Gas Phase Drug Screening

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Science  05 Nov 2004:
Vol. 306, Issue 5698, pp. 943
DOI: 10.1126/science.306.5698.943d

Membrane proteins are prime drug targets, yet are fabulously difficult to work with because their structures are stabilized by both hydrophobic and hydrophilic interactions (with lipids, charged solutes, and water). These kinds of interactions need to be maintained in order to preserve functional integrity, such as the binding of small-molecule ligands, and this has meant coping with sample heterogeneity in the form of native and exogenous lipids and detergents. Ilag et al. have overcome these obstacles and developed an approach for characterizing the binding of the artificial substrate tetraphenyl phosphonium to the bacterial multidrug transporter EmrE in a dodecylmaltoside-solubilized state. Tandem mass spectrometry led to the identification of a broad peak at 6500 to 6800 m/z that contains protein, detergent, and ligand, with these components being dissociable from the parent complex in reverse order as the collision voltage was increased. — GJC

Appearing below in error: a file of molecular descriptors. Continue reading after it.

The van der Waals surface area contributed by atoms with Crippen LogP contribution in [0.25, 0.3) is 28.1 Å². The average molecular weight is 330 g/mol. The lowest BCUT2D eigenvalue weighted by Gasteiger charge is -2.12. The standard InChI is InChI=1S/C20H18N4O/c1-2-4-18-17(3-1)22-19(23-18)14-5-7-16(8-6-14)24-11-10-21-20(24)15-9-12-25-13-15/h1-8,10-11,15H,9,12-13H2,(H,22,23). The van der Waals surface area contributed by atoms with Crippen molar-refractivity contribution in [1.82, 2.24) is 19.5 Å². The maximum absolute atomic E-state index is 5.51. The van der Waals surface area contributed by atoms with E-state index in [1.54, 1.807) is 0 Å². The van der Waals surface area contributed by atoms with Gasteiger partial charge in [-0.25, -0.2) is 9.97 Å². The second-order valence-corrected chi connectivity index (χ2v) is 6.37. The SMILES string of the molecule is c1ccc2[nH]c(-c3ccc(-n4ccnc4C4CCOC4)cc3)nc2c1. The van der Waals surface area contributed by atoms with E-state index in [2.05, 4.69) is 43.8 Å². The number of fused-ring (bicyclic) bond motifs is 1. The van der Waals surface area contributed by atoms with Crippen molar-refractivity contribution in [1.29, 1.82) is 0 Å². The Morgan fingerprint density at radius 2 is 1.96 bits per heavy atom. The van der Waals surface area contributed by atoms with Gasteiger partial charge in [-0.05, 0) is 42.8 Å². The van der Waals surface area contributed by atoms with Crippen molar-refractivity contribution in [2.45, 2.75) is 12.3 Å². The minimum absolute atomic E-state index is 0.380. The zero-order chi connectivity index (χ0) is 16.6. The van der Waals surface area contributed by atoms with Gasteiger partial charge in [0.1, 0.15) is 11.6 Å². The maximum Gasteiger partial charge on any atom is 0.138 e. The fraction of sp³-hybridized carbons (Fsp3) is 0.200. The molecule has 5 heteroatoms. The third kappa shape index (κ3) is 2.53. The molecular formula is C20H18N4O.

J. Am. Chem. Soc. 10.1021/ja0450307 (2004).

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